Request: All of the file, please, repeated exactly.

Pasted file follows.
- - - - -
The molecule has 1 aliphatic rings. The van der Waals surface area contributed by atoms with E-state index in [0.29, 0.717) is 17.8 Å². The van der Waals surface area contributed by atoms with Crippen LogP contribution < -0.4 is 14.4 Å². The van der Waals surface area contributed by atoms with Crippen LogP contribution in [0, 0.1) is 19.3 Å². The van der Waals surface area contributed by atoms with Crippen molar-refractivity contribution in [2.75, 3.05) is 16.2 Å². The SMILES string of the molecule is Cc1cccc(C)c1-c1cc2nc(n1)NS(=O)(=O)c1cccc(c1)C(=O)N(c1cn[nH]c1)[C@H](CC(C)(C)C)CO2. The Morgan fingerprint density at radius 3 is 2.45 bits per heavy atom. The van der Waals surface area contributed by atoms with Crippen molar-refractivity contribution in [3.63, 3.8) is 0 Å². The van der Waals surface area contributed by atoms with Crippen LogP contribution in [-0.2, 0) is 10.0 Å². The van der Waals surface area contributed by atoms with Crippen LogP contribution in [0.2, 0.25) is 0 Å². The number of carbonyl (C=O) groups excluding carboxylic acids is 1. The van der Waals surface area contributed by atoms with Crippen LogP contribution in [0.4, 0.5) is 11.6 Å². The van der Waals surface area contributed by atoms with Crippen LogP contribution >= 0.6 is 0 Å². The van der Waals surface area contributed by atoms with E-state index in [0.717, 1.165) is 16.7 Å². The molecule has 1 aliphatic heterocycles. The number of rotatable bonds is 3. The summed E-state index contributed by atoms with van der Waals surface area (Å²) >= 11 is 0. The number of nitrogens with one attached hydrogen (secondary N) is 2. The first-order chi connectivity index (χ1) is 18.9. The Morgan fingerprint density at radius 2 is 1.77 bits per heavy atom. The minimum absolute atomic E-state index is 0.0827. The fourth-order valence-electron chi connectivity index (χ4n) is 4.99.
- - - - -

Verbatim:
The molecule has 1 aliphatic rings. The van der Waals surface area contributed by atoms with E-state index in [0.29, 0.717) is 17.8 Å². The van der Waals surface area contributed by atoms with Crippen LogP contribution < -0.4 is 14.4 Å². The van der Waals surface area contributed by atoms with Crippen LogP contribution in [0, 0.1) is 19.3 Å². The van der Waals surface area contributed by atoms with Crippen molar-refractivity contribution in [2.75, 3.05) is 16.2 Å². The SMILES string of the molecule is Cc1cccc(C)c1-c1cc2nc(n1)NS(=O)(=O)c1cccc(c1)C(=O)N(c1cn[nH]c1)[C@H](CC(C)(C)C)CO2. The Morgan fingerprint density at radius 3 is 2.45 bits per heavy atom. The van der Waals surface area contributed by atoms with Crippen molar-refractivity contribution in [3.63, 3.8) is 0 Å². The van der Waals surface area contributed by atoms with Crippen LogP contribution in [-0.2, 0) is 10.0 Å². The van der Waals surface area contributed by atoms with Crippen LogP contribution in [0.2, 0.25) is 0 Å². The number of carbonyl (C=O) groups excluding carboxylic acids is 1. The van der Waals surface area contributed by atoms with Crippen LogP contribution in [0.4, 0.5) is 11.6 Å². The van der Waals surface area contributed by atoms with Crippen LogP contribution >= 0.6 is 0 Å². The van der Waals surface area contributed by atoms with E-state index in [0.717, 1.165) is 16.7 Å². The molecule has 1 aliphatic heterocycles. The number of rotatable bonds is 3. The summed E-state index contributed by atoms with van der Waals surface area (Å²) >= 11 is 0. The number of nitrogens with one attached hydrogen (secondary N) is 2. The first-order chi connectivity index (χ1) is 18.9. The Morgan fingerprint density at radius 2 is 1.77 bits per heavy atom. The minimum absolute atomic E-state index is 0.0827. The fourth-order valence-electron chi connectivity index (χ4n) is 4.99.